The crisis at Muckamore Abbey Hospital "could be the tip of the iceberg", the chair of the biggest review into NI's mental health services has said.
Prof Roy McClelland said allegations of abuse at the hospital suggest there is something wrong with the system.
He described testimonies from parents of adult children with profound learning difficulties as "a disturbing listen".
The Bamford Review, published in 2007, provided a road map for service reform.
It also introduced legislative changes, including resettling patients in the community.
However, many of the reforms are still not implemented.
Bad apples in a barrel
Prof McClelland said patients and their families had been let down, and that what happened at Muckamore was just not "bad apples in a barrel".
"Instead there is something wrong with the barrel and draws attention to the need to look at the system that has failed these people," he said.
"And it's more than just failures within the trust - it strikes me that we may well be looking at the tip of the iceberg."
In December, a review surrounding the protection of vulnerable adults at Muckamore in County Antrim found that many lives were compromised and there was a culture of tolerating harm.
A police investigation is ongoing and 19 health professionals - mostly nurses - have been suspended due to allegations of physical and mental abuse.
Sources have told BBC News NI that the police investigation, which includes viewing thousands of hours of CCTV footage, is unprecedented.
A specialist team has been appointed to review safeguarding between 2012 and 2017.
Prof McClelland said that while the Belfast Health and Social Care Trust has sole responsibility for what happens within the hospital, others must also be held to account.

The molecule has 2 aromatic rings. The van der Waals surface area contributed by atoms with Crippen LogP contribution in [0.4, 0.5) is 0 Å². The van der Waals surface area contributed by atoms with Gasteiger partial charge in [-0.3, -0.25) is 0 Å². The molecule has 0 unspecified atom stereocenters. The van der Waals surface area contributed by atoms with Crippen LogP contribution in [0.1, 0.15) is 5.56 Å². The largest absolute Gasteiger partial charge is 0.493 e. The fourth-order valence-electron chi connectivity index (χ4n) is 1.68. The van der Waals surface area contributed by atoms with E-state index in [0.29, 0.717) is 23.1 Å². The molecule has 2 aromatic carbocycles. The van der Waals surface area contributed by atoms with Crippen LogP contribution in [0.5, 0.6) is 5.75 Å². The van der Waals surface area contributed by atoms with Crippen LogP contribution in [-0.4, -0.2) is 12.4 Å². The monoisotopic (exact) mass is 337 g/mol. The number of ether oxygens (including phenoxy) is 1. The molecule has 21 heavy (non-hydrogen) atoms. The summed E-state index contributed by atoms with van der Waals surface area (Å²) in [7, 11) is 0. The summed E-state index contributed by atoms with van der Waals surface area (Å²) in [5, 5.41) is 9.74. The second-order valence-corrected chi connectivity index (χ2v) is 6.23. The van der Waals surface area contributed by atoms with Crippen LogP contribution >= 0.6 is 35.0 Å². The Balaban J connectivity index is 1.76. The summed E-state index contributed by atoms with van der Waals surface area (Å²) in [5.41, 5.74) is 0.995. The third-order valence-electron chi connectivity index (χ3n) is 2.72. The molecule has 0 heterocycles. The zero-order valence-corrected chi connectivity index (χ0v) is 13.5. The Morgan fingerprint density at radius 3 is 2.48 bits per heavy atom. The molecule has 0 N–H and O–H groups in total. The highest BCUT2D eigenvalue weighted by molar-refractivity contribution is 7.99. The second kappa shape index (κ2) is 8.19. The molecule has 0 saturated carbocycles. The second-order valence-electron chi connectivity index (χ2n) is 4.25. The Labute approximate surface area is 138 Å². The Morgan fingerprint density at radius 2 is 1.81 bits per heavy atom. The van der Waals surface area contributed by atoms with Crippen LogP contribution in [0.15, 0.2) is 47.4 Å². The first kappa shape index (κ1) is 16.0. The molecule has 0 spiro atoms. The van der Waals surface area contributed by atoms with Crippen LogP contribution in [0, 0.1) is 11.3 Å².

"There is no doubt that staff within a unit dealing with those who are vulnerable and have challenging behaviour need supervision," he said.
"There needs to be management and supervision arrangements, scope for people to report problems arising.
"There also needs to be a management structure so far that has failed and why that has failed needs to be looked at.
"Ultimately the permanent health secretary is responsible.
"There are also Department of Health leaders, including mental health leaders, and they all have some responsibility for implementing reforms and modernisation of our mental health services."
In December, the Department of Health apologised to all of the families affected.
Its permanent secretary Richard Pengelly told relatives he was "both appalled and angered that vulnerable people were let down".
"No one should have to call Muckamore their home in future, when there are better options for their care," he said.
"I am now confirming to the families that this will be the case.
"That means Muckamore returns to being a hospital providing acute care, and not simply a residential facility."
Prof McClelland also said that the families' call for a public inquiry should not fall on deaf ears as it would provide an opportunity to examine the entire system.
He said that it was unfortunate the implementation of Bamford Review had taken so long.
"This has been a chronic disappointment for many of us but there is only one way to go and that is forward and to continue to commit to addressing the needs of the most vulnerable in society," he said.
"This is a wider issue where properly trained staff have not been recruited to the adequate levels.
"The resources have not been there to supervise staff and therefore people in middle management positions have not been able to cover all of their patch leaving it open to major incidents like this."